Does Downsizing Ruin The Cayman?

The 718 has finally succumb to the future of downsizing and a flat flour engine now occupies the mid ship location previously reserved for Porsche’s glorious Flat 6. Sure the Flat 6s used in previous Caymans were great engines but they are sadly not long for this new world of Turbo charging and decreased displacements. We will miss their smooth power delivery and willingness to rev of the old engines, but can the added power and efficiency of the new Flat Fours make up for this loss? In his latest One Take Matt Farah takes the new Cayman S for an extensive drive to find out.

The Cayman has always been a car for people seeking out a Porsche driving experience but unwilling to spend the extra money on a 911. This entry-level sports car offered by Porsche is hardly a sacrifice, and is dynamically better off than its more expensive sibling thanks to its mid engine layout. The Cayman was a lucky car since it did not have decades of heritage to live up to, and could focus more on being a great car rather than pleasing brand purists. Up until now nobody ever complained that Porsche was losing sight of this models heritage until the introduction of the new engines.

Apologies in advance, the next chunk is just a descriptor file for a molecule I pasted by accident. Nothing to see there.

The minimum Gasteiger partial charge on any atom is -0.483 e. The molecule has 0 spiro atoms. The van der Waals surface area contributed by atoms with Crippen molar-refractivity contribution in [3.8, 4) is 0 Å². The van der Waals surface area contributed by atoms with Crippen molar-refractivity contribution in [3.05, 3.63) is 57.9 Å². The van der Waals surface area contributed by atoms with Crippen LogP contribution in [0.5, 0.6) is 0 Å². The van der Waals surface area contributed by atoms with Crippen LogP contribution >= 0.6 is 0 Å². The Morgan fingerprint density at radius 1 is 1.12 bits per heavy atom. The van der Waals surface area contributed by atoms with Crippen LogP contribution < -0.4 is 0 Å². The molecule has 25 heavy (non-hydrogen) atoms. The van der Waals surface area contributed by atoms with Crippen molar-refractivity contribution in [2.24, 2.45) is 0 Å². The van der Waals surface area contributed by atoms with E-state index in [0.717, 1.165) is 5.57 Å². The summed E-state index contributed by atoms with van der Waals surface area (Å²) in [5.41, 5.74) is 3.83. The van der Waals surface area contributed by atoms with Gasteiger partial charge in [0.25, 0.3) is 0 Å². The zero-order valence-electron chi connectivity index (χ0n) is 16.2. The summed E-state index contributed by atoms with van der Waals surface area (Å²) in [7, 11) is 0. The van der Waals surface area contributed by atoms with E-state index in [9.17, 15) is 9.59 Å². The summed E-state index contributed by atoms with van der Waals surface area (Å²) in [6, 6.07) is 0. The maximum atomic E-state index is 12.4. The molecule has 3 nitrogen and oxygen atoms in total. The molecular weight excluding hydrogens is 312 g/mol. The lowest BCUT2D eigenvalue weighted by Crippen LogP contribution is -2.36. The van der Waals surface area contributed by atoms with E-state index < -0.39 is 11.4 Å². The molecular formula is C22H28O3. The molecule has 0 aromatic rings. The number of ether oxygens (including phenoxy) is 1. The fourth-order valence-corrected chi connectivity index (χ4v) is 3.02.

See since the Cayman has always had a Flat 6 in the past, this new idea of less cylinders is too much change for the typical Porsche enthusiast. However, if you haven’t noticed, Porsche will always sacrifice heritage for better performance and efficiency. Sure they sell cars like the 911R but they are clearly more interested in making efficient cars and looking toward the future with models like the 918 and Mission-E concept. The Cayman 718 is simply keeping up with the brands continued pursuit of better performance.

The new Flat Four engines are more powerful and efficient than their 6 cylinder ancestors and use decades of forced induction experience to make them serious performance engines. Although they sound more like a Subaru than a Porsche they promise a bright future for those inclined to modify their cars in the pursuit of greater performance. Its always sad to see a great naturally aspirated engine die, but the future looks promising for Porsche enthusiasts if they can stomach a $50,000 four cylinder coupe.


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